“Tim, your Spanish vocabulary is better than mine!”
This wasn’t true, wasn’t close to true, but last month I still felt buoyed by the Spaniard’s compliment as I shuffled to the busy Ventas café counter for our next round of drinks. Capcioso was the word I’d just used, that had so impressed my companion. He’d had to look it up in the DLE.
‘You’re getting there, Tim,’ I thought, and gave the order to the waitress. She responded, politely but quickly; a server in a hurry, telling a customer in rapid-fire, native-speaker-to-native-speaker register what he needed to know about picking up the drinks.
The buoy sank.
I hadn’t understood her. Not at all, not a single word.
This wasn’t an isolated example.
I navigate daily life in Spain much more gracefully than when I posted Polyglot Tips N’ Tricks in early 2018. I chat sociably in Spanish, sometimes for hours, fear the phone less, take in first-run, un-subtitled Spanish movies at the cinema, only occasionally have to research vocabulary before completing errands. But I still contend with an intermittent haze of partial fluency, that dissipates completely in some conversations and then descends in a pea soup fog in interchanges like the one with the waitress. I have adapted to accommodate the unpredictable fog, like one with hearing loss.
These issues must be familiar to others who have emigrated between language domains — from, say, Costa Rica to the U.S., rather than from Costa Rica to Chile. Our taken-for-granted native language skills matter more than we knew.
Before I could walk, talk or even babble, I was surrounded by the communicative utterances of my native tongue, by phonemes and morphemes conveying meaning in English. I logged thousands of waking hours of passive exposure to English before I said my first words, and would continue to be so exposed as I learned to hold a crayon, a cup, a spoon, to tie my shoes. I can fill in the gaps in some slurred, mumbled catchphrases almost instinctively, because I have heard the same catchphrases so many times from other native English speakers.
Advanced language courses may offer little help to a student determined to cross this barrier, and may dwell on matters irrelevant to the exigencies of day-to-day life. One Madrileña lamented that she lost points on a C-level English test for not recognizing wont. Millions of Americans will finish long lives as absolute strangers to wont (as I presume Spaniards have passed on to la Almudena without ever uttering capcioso) … but they understand waitresses who talk to them in restaurants, strangers who give directions, CSRs who tell them what they have to do to get the refund.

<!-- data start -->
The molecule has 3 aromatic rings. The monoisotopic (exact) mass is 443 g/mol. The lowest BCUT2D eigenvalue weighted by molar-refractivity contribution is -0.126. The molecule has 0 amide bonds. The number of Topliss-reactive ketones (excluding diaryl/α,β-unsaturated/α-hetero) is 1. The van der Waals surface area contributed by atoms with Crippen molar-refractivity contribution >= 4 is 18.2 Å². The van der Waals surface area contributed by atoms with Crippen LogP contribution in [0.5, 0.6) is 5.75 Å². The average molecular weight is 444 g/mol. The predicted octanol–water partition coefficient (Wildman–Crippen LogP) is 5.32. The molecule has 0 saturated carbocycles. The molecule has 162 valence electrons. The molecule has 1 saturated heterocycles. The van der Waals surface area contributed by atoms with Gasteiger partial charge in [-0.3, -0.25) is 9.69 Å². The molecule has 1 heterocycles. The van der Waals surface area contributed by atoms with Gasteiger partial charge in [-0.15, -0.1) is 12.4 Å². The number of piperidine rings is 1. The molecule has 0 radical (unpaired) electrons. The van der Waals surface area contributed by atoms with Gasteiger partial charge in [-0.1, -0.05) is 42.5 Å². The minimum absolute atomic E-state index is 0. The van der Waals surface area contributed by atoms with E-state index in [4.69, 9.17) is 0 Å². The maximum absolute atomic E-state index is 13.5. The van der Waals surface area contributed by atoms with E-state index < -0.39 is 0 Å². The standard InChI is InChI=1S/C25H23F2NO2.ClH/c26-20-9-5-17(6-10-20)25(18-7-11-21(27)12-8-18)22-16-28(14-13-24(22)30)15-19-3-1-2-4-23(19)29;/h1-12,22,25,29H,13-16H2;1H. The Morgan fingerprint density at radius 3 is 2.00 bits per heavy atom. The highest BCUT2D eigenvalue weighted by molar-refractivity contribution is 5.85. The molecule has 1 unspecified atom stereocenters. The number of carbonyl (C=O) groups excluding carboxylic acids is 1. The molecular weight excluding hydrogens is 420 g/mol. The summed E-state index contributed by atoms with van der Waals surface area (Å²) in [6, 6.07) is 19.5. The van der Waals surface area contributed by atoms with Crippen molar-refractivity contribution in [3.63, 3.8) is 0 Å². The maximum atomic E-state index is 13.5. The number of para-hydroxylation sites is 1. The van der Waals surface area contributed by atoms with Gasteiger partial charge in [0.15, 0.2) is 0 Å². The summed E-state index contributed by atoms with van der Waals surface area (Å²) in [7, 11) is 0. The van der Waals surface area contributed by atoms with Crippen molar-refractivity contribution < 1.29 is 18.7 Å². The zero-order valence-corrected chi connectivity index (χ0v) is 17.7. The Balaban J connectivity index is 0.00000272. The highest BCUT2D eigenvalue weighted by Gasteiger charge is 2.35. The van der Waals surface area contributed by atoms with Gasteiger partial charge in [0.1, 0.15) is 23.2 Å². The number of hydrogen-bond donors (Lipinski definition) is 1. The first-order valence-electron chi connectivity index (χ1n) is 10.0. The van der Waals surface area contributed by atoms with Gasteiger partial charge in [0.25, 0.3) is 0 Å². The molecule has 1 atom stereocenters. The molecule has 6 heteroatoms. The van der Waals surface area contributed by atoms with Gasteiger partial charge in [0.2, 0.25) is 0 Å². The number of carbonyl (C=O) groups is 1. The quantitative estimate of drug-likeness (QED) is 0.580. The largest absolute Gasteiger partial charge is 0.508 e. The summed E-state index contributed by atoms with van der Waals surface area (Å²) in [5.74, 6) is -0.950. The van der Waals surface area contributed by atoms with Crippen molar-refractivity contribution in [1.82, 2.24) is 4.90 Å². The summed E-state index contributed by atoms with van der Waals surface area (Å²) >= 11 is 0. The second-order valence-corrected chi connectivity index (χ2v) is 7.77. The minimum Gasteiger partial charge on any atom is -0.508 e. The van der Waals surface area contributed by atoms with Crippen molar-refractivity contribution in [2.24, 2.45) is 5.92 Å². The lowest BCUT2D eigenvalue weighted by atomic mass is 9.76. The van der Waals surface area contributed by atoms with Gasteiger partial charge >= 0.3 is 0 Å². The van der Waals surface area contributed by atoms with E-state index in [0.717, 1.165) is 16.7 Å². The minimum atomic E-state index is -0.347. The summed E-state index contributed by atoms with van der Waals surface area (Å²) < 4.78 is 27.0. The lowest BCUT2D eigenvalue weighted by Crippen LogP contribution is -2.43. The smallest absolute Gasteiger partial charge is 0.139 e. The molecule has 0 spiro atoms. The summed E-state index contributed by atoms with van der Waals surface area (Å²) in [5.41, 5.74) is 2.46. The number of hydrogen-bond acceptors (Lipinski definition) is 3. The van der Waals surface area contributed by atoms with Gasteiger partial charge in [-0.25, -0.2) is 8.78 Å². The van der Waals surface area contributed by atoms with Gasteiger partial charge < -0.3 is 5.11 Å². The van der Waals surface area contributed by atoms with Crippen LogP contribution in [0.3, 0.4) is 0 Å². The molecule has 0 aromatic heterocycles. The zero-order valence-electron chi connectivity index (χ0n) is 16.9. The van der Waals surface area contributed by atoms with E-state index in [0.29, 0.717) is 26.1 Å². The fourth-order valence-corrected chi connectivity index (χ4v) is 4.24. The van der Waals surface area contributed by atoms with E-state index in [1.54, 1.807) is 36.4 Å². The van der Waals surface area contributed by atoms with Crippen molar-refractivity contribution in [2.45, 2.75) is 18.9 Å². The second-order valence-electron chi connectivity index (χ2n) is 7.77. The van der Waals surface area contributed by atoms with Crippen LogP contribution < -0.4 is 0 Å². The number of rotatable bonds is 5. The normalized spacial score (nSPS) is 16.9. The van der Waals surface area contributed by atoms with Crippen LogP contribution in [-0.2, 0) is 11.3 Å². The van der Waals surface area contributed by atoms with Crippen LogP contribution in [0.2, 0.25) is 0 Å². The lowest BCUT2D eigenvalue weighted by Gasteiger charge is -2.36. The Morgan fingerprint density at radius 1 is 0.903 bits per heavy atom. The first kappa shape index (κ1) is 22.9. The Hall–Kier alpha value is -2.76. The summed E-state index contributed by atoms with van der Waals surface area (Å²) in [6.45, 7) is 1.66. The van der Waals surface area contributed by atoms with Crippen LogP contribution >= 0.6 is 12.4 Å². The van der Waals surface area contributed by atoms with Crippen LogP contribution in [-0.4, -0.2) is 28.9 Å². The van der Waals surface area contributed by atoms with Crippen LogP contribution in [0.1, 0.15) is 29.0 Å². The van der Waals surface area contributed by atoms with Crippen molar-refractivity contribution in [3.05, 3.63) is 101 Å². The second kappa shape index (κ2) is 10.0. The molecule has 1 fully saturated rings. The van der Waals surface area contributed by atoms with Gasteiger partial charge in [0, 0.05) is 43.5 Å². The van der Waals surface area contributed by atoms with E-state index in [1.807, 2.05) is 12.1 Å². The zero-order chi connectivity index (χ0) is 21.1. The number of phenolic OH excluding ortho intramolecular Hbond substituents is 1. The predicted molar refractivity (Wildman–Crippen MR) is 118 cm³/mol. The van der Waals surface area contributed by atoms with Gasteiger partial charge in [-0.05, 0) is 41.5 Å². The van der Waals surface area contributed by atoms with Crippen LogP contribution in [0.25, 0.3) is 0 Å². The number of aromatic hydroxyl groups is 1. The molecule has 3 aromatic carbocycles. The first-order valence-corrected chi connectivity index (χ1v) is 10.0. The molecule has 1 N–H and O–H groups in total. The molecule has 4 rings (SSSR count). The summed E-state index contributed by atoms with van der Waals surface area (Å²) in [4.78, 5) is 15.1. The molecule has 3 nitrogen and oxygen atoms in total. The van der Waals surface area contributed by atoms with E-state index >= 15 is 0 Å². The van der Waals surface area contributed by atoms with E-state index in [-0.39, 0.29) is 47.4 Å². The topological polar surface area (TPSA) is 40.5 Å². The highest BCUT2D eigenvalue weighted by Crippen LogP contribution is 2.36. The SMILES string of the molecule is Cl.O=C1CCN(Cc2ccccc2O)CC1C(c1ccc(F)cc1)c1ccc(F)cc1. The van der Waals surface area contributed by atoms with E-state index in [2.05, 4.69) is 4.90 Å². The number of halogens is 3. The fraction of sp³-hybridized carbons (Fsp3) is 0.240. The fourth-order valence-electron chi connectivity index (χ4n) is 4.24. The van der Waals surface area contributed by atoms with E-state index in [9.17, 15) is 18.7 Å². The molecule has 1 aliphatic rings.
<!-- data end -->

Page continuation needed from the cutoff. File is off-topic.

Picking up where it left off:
A few examples, in MP3 format, variations of experiments I have tried often at in-person language exchanges:
I’ll bet that only native English speakers will understand what I say in the linked .mp3 recordings 1A, 2A, and 3A. Students will make out some words, but mostly will be lost. Intermediate and advanced English students should understand the same paragraphs in versions 1B, 2B, and 3B.
Another example, a song: musician George Thorogood performing a raunchy rock standard, from the 1:16 mark to 1:55. A native English speaker will note grammar errors, will hear that the lyrics are voiced quickly … but also will understand all the words, without conscious effort. No native Spanish speaker understood more than a few phrases. One had to ask if Thorogood is even speaking English.
I have been masochistic enough to log my personal experiences with these fluency issues. A small sampling:
7/29/2020: A doctor offered a running commentary on what he saw onscreen during a sonogram. He might as well have told me that an eagle is devouring my liver, like Tityus’ in the de Ribera painting. I understood nothing.
12/28/2020: A bank chatbot wanted my NIE number. It was trained to understand native Spanish speakers, not guiris. I tried three times, gave up. (Perhaps a ready made comedy skit for actor Gabino Diego.)
3/5/2021: ¡Cuidado con la mampara! warned the staffer. I would have, if I’d had any idea what a mampara is. I finesse my way through many chats without knowing all the words, but not if the word is key. This one was.
‘But that’s not a bad track record for a foreigner in Spain, Tim,’ you may think.
And you’re right! It’s not. I understand much more than I did even a year ago (largely thanks to my ever-growing collection of made-in-Spain movies), will understand more in 2022 than I do today. I successfully jumped language domains, even though I was pushing forty when I first dared a present tense conjugation of estar.
But these fluency issues still inhibit full assimilation. Americans regularly talk to each other at the pace of the ‘A’ recordings. Not always, but often enough. Spaniards do, too.
Many members of one U.S. demographic group will effortlessly understand the ‘A’ recordings, and equivalents of the ‘A’ recordings in Spanish, too: the children of Guatemalan, Salvadoran and Mexican immigrants I taught and worked alongside in Los Angeles. I can leaf through old class albums to remember names and faces, or click through online photo galleries of TransitPeople trips past.
I spoke low B1 Spanish when I knew them and envied their fluency, but never thought of them as privileged. Today, I do. The Spanish they grew up with sometimes wasn’t polished, but this post will show why I think that matters much less than childhood exposure to two tongues. Only a few regulars in our online language exchanges belong to this demographic, but their complete fluency in both languages ranks them head and shoulders over most of the rest of us. Command of both languages was a taken-for-granted fait accompli by high school.
Me quito el sombrero, students and colleagues past! I never knew.